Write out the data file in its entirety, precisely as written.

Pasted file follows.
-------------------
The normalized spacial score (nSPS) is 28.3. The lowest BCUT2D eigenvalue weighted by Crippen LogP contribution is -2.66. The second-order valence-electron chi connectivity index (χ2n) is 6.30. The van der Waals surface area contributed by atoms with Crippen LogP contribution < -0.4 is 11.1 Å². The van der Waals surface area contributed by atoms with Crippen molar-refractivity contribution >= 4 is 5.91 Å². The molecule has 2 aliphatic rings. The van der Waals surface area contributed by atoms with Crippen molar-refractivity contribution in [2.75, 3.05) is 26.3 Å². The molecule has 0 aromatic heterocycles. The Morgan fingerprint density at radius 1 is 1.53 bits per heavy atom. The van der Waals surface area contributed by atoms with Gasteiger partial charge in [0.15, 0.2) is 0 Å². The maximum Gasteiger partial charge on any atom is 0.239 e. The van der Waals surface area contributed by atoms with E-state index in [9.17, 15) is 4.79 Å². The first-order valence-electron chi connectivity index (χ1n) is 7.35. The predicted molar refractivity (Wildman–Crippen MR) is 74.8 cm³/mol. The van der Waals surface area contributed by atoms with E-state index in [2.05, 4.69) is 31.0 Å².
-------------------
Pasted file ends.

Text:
The normalized spacial score (nSPS) is 28.3. The lowest BCUT2D eigenvalue weighted by Crippen LogP contribution is -2.66. The second-order valence-electron chi connectivity index (χ2n) is 6.30. The van der Waals surface area contributed by atoms with Crippen LogP contribution < -0.4 is 11.1 Å². The van der Waals surface area contributed by atoms with Crippen molar-refractivity contribution >= 4 is 5.91 Å². The molecule has 2 aliphatic rings. The van der Waals surface area contributed by atoms with Crippen molar-refractivity contribution in [2.75, 3.05) is 26.3 Å². The molecule has 0 aromatic heterocycles. The Morgan fingerprint density at radius 1 is 1.53 bits per heavy atom. The van der Waals surface area contributed by atoms with Gasteiger partial charge in [0.15, 0.2) is 0 Å². The maximum Gasteiger partial charge on any atom is 0.239 e. The van der Waals surface area contributed by atoms with E-state index in [9.17, 15) is 4.79 Å². The first-order valence-electron chi connectivity index (χ1n) is 7.35. The predicted molar refractivity (Wildman–Crippen MR) is 74.8 cm³/mol. The van der Waals surface area contributed by atoms with E-state index in [2.05, 4.69) is 31.0 Å².